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Biomedical Microdevices

, 21:24 | Cite as

Immuno-gold silver staining assays on capillary-driven microfluidics for the detection of malaria antigens

  • Ngoc M. Pham
  • Sebastian Rusch
  • Yuksel Temiz
  • Hans-Peter Beck
  • Walter Karlen
  • Emmanuel DelamarcheEmail author
Article

Abstract

Accurate and affordable rapid diagnostic tests (RDTs) are indispensable but often lacking for many infectious diseases. Specifically, there is a lack of highly sensitive malaria RDTs that can detect low antigen concentration at the onset of infection. Here, we present a strategy to improve the sensitivity of malaria RDTs by using capillary-driven microfluidic chips and combining sandwich immunoassays with electroless silver staining. We used 5 μm fluorescent beads functionalized with capture antibodies (cAbs). These beads are self-assembled by capillary action in recessed “bead lanes”, which cross the main flow path of chips microfabricated in Si and SU-8. The binding of analytes to detection antibodies (dAbs) and secondary antibodies (2ndAbs) conjugated to gold nanoparticles (NPs) allows the formation of a silver film on the beads. Such silver film masks the fluorescent core of the bead inversely proportional to the concentration of antigen in a sample. We illustrate this method using the recombinant malaria antigen Plasmodium falciparum histidine-rich-protein 2 (rPfHRP2) spiked in human serum. This antigen was a recombinant HRP2 protein expressed in Escherichia coli, which is also the standard reference material. The limit of detection (LOD) of our immunoassay was found to be less than 6 ng mL−1 of rPfHRP2 within 20 min, which is approaching the desired sensitivity needed in the Target Product Profile (TPP) for malaria elimination settings. The concept presented here is flexible and may also be utilized for implementing fluorescence immunoassays for the parallel detection of biomarkers on capillary-driven microfluidic chips.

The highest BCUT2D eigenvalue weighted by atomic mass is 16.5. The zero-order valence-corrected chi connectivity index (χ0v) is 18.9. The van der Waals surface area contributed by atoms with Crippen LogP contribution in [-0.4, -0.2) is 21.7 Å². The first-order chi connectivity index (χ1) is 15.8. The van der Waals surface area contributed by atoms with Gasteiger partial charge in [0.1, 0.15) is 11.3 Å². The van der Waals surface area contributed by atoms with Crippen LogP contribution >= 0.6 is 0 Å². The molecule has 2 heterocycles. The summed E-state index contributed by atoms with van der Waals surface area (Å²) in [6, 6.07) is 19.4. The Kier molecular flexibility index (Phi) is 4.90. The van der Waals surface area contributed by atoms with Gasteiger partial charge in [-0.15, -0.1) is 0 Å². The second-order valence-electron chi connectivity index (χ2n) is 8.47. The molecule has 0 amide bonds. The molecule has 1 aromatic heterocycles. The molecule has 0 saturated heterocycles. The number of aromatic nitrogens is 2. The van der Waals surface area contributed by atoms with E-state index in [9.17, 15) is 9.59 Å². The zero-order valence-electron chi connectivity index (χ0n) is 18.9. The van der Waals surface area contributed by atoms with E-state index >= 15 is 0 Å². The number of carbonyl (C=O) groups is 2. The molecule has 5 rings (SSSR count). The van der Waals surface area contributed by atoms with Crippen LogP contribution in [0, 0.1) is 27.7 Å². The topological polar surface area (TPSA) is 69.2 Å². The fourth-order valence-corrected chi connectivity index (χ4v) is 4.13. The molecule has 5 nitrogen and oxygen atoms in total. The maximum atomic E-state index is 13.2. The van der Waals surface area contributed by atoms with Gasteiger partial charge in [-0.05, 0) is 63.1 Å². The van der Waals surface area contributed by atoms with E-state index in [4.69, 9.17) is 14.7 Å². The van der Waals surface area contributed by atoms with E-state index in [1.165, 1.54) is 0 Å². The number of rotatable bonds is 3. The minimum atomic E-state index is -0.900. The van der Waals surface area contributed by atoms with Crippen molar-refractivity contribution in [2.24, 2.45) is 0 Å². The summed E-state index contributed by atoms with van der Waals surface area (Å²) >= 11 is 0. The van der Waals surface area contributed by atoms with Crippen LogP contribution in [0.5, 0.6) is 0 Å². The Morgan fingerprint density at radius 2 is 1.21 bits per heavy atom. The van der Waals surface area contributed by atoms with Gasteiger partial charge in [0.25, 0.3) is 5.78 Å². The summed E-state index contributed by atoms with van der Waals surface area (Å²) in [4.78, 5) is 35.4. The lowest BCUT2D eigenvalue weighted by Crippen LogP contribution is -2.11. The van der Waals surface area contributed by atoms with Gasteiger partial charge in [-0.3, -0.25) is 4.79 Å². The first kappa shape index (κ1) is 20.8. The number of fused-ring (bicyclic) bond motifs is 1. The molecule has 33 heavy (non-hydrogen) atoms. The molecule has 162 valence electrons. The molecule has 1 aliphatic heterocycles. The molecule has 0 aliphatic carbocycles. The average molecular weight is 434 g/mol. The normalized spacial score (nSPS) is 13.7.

Keywords

Malaria infection PfHRP2 Fluorescent beads Capillary Microfluidics Silver staining immunoassays 

Notes

Acknowledgements

Ngoc M. Pham received an Engineering for Development Scholarship from ETH Global and the Sawiris Foundation for Social Development. Walter Karlen is supported through the Swiss National Science Foundation professorship award 150640 “Intelligent point-of-care monitoring”. Yuksel Temiz and Emmanuel Delamarche thank Elisa Hemmig, Robert Lovchik and Onur Gökçe for discussions and Walter Riess and the IBM Research Frontiers Institute for their continuous support.

Compliance with ethical standards

Conflict of interest

None

Supplementary material

10544_2019_376_MOESM1_ESM.docx (834 kb)
ESM 1 (DOCX 833 kb)

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Copyright information

© Springer Science+Business Media, LLC, part of Springer Nature 2019

Authors and Affiliations

  1. 1.ETH Zürich, Mobile Health Systems Lab, Department of Health Sciences and Technology, BAAInstitute of Robotics and Intelligent SystemsZürichSwitzerland
  2. 2.Swiss Tropical and Public Health InstituteBaselSwitzerland
  3. 3.University of BaselBaselSwitzerland
  4. 4.Kantonsspital Aarau AG, Medizinische GenetikInstitut für LabormedizinAarauSwitzerland
  5. 5.IBM Research – ZurichRüschlikonSwitzerland

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